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FAO Horn of Africa Cross-Border Drought Action Plan 2017










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    Book (series)
    Resilience analysis of pastoral and agropastoral communities in South Sudan’s cross-border areas with Sudan, Ethiopia, Kenya and Uganda
    FAO resilience analysis report No. 17 - Analysing resilience for better targeting and action
    2019
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    The IGAD member states are situated in a region exposed to recurrent natural shocks, political instability and characterized by internal and cross-border population displacement. Conflict is the root cause of food insecurity in South Sudan where about 6 million people were estimated to be severely food insecure in September 2017. Internal and cross-border displacement prevents households from engaging in typical livelihood activities, inhibits economic growth and disrupts markets and trade routes. Consequently, income-earning opportunities are limited, and the Government’s earnings in United States dollars are very low, which has led to hyperinflation. The European Union funded “Strengthening the Livelihoods Resilience of Pastoral and Agropastoral Communities in South Sudan’s Cross-border Areas with Sudan, Ethiopia, Kenya and Uganda” project that aims to improve governance and conflict prevention to reduce forced displacement and irregular migration in the cross-border areas of South Sudan. In that respect, this baseline study was conducted to benchmark resilience and food security indicators in the intervention areas and to gain a better understanding of the drivers of instability and irregular migration, as well as of the determinants of food security and resilience. The results show that households engaged in crop production and sales and host communities have a higher resilience while the internally displaced person, refugees and households residing in counties characterized by conflict and dwindling economic opportunities are the most exposed to food insecurity. The best way to increase the resilience of all types of livelihoods is to augment the assets held by households while boosting their adaptive capacity, especially by promoting the diversification of income sources and improving education levels. These efforts should target the least resilient populations in the cross border areas.
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    Project
    Enhancing the Resilience of Communities in Cross-Border Areas of Ethiopia, Kenya and Somalia - GCP/SFE/261/SWI 2019
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    The Horn of Africa is one of the most food-insecure regions in the world, with pastoral and agropastoral communities in the region increasingly vulnerable to growing pressures on natural resources, upon which they depend for survival. Addressing these challenges requires mechanisms and policies that reduce communities’ exposure to these risks. Building their capacities will ensure their long-term sustainability to cope with future disasters. The Partnership Programme between FAO and IGAD was designed to enhance the resilience of communities in cross-border areas of Ethiopia, Kenya and Somalia, coupled with the strengthening of IGAD’s capacity –particularly the specialized institutions –to effectively lead and facilitate interaction among its member states on policy and investments, thereby fostering the delivery of cross-border resilience.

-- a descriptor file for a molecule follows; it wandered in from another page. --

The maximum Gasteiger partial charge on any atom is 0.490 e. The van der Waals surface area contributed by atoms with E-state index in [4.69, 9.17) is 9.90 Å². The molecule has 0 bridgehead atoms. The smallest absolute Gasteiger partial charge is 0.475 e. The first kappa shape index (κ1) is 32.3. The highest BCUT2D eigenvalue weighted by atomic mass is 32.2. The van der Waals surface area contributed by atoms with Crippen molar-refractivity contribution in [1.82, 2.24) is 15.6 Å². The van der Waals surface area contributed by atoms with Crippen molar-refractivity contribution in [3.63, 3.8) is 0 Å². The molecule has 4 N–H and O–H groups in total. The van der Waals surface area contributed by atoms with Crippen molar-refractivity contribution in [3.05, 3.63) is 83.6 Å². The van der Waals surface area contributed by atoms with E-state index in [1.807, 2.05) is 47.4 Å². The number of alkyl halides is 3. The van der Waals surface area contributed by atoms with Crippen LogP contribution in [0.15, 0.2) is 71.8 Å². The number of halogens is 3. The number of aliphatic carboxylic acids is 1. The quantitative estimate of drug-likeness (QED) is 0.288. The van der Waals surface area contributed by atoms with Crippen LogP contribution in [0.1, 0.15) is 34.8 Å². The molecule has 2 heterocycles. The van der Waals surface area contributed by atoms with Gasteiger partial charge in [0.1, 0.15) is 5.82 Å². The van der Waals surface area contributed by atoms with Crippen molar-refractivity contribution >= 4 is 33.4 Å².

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    Brochure, flyer, fact-sheet
    Cross-border coordination of livestock movements and sharing of natural resources to strengthen the resilience of pastoralist communities in the Greater Karamoja Cluster
    Operationalising the humanitarian-development-peace nexus through the promotion of intercommunity coexistence
    2019
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    Frequent and persistent droughts are a recurrent feature of the Greater Karamoja Cluster (GKC). The impacts of these droughts are exacerbated by climate change, advancing desertification and the environmental degradation of rangelands. The resulting persistent food insecurity of pastoralist communities is worsened by the occurence of transboundary animal diseases (TADs) and the eruption of conflicts over natural resources within countries and across borders. The Food and Agriculture Organization’s (FAO) decade-long work in the GKC shows that interventions focusing on livestock mobility and natural resource management play an important role towards strengthening livelihoods, sustaining peace and indirectly preventing conflict. More specifically, the sustainable cross-border sharing of natural resources and the coordination of animal movements (and the services associated with it, such as vaccination and health inspection) have been used effectively by FAO and its partners to prevent and mitigate conflicts. Interventions combining a focus on livestock mobility and the preservation of natural resources with the goals of sustainable social transformation, innovation and conflict prevention have proved most cost-effective at increasing resilience. FAO and the Intergovernmental Authority on Development’s (IGAD) Centre for Pastoral Areas and Livestock Development (ICPALD) have been the main facilitators of efforts to promote intercommunity, cross-border coordination of livestock mobility and sharing of natural resources in IGAD cross-border areas. This document presents FAO’s experience in this respect, gained over the past decade in different cross-border areas of Ethiopia, Kenya, Uganda and South Sudan.

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